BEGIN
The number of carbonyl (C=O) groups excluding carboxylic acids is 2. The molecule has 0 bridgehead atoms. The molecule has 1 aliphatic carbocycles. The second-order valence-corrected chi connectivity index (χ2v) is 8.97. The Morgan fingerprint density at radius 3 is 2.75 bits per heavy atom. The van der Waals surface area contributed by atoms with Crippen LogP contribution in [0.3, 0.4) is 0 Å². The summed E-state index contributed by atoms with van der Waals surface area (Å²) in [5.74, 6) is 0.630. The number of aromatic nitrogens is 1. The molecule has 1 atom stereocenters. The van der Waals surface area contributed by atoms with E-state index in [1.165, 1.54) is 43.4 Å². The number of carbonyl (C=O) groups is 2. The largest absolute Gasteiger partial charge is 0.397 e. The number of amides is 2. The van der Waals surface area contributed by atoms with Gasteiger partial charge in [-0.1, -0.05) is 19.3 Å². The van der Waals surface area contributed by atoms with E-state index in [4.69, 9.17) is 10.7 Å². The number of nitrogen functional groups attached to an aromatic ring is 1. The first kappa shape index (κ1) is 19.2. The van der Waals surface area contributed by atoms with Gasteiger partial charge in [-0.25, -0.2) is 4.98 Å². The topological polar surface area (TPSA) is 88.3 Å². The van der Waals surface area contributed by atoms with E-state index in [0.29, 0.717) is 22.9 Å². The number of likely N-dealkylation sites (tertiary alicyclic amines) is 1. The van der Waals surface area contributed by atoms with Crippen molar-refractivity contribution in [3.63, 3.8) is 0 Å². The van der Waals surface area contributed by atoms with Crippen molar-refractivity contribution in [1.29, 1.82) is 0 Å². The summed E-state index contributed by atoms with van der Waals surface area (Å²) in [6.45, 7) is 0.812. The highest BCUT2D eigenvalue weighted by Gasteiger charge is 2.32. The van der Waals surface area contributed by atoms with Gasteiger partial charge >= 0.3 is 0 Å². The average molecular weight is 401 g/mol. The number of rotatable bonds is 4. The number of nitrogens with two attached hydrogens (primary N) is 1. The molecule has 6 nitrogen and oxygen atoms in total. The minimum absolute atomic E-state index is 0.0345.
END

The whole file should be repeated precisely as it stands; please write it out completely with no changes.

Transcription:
The number of carbonyl (C=O) groups excluding carboxylic acids is 2. The molecule has 0 bridgehead atoms. The molecule has 1 aliphatic carbocycles. The second-order valence-corrected chi connectivity index (χ2v) is 8.97. The Morgan fingerprint density at radius 3 is 2.75 bits per heavy atom. The van der Waals surface area contributed by atoms with Crippen LogP contribution in [0.3, 0.4) is 0 Å². The summed E-state index contributed by atoms with van der Waals surface area (Å²) in [5.74, 6) is 0.630. The number of aromatic nitrogens is 1. The molecule has 1 atom stereocenters. The van der Waals surface area contributed by atoms with E-state index in [1.165, 1.54) is 43.4 Å². The number of carbonyl (C=O) groups is 2. The largest absolute Gasteiger partial charge is 0.397 e. The number of amides is 2. The van der Waals surface area contributed by atoms with Gasteiger partial charge in [-0.1, -0.05) is 19.3 Å². The van der Waals surface area contributed by atoms with E-state index in [4.69, 9.17) is 10.7 Å². The number of nitrogen functional groups attached to an aromatic ring is 1. The first kappa shape index (κ1) is 19.2. The van der Waals surface area contributed by atoms with Gasteiger partial charge in [-0.25, -0.2) is 4.98 Å². The topological polar surface area (TPSA) is 88.3 Å². The van der Waals surface area contributed by atoms with E-state index in [0.29, 0.717) is 22.9 Å². The number of likely N-dealkylation sites (tertiary alicyclic amines) is 1. The van der Waals surface area contributed by atoms with Crippen molar-refractivity contribution in [3.63, 3.8) is 0 Å². The van der Waals surface area contributed by atoms with Crippen molar-refractivity contribution in [1.29, 1.82) is 0 Å². The summed E-state index contributed by atoms with van der Waals surface area (Å²) in [6.45, 7) is 0.812. The highest BCUT2D eigenvalue weighted by Gasteiger charge is 2.32. The van der Waals surface area contributed by atoms with Gasteiger partial charge >= 0.3 is 0 Å². The average molecular weight is 401 g/mol. The number of rotatable bonds is 4. The number of nitrogens with two attached hydrogens (primary N) is 1. The molecule has 6 nitrogen and oxygen atoms in total. The minimum absolute atomic E-state index is 0.0345.